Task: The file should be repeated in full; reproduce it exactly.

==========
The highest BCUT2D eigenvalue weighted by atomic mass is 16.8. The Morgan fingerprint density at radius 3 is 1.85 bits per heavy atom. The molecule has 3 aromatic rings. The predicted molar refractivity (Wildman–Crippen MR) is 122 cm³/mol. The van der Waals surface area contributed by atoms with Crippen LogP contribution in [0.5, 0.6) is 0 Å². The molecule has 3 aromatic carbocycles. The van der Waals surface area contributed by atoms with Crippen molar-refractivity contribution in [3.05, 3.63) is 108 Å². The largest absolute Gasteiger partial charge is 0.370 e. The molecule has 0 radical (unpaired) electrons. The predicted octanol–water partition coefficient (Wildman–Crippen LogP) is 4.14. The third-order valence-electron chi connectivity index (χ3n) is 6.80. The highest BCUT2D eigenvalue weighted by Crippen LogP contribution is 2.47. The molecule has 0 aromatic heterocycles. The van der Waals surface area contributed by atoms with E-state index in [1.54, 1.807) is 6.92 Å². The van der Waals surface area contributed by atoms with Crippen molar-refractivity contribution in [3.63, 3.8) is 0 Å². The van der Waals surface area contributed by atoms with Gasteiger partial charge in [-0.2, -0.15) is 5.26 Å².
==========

The highest BCUT2D eigenvalue weighted by atomic mass is 16.8. The Morgan fingerprint density at radius 3 is 1.85 bits per heavy atom. The molecule has 3 aromatic rings. The predicted molar refractivity (Wildman–Crippen MR) is 122 cm³/mol. The van der Waals surface area contributed by atoms with Crippen LogP contribution in [0.5, 0.6) is 0 Å². The molecule has 3 aromatic carbocycles. The van der Waals surface area contributed by atoms with Crippen molar-refractivity contribution in [3.05, 3.63) is 108 Å². The largest absolute Gasteiger partial charge is 0.370 e. The molecule has 0 radical (unpaired) electrons. The predicted octanol–water partition coefficient (Wildman–Crippen LogP) is 4.14. The third-order valence-electron chi connectivity index (χ3n) is 6.80. The highest BCUT2D eigenvalue weighted by Crippen LogP contribution is 2.47. The molecule has 0 aromatic heterocycles. The van der Waals surface area contributed by atoms with E-state index in [1.54, 1.807) is 6.92 Å². The van der Waals surface area contributed by atoms with Crippen molar-refractivity contribution in [3.63, 3.8) is 0 Å². The van der Waals surface area contributed by atoms with Gasteiger partial charge in [-0.2, -0.15) is 5.26 Å².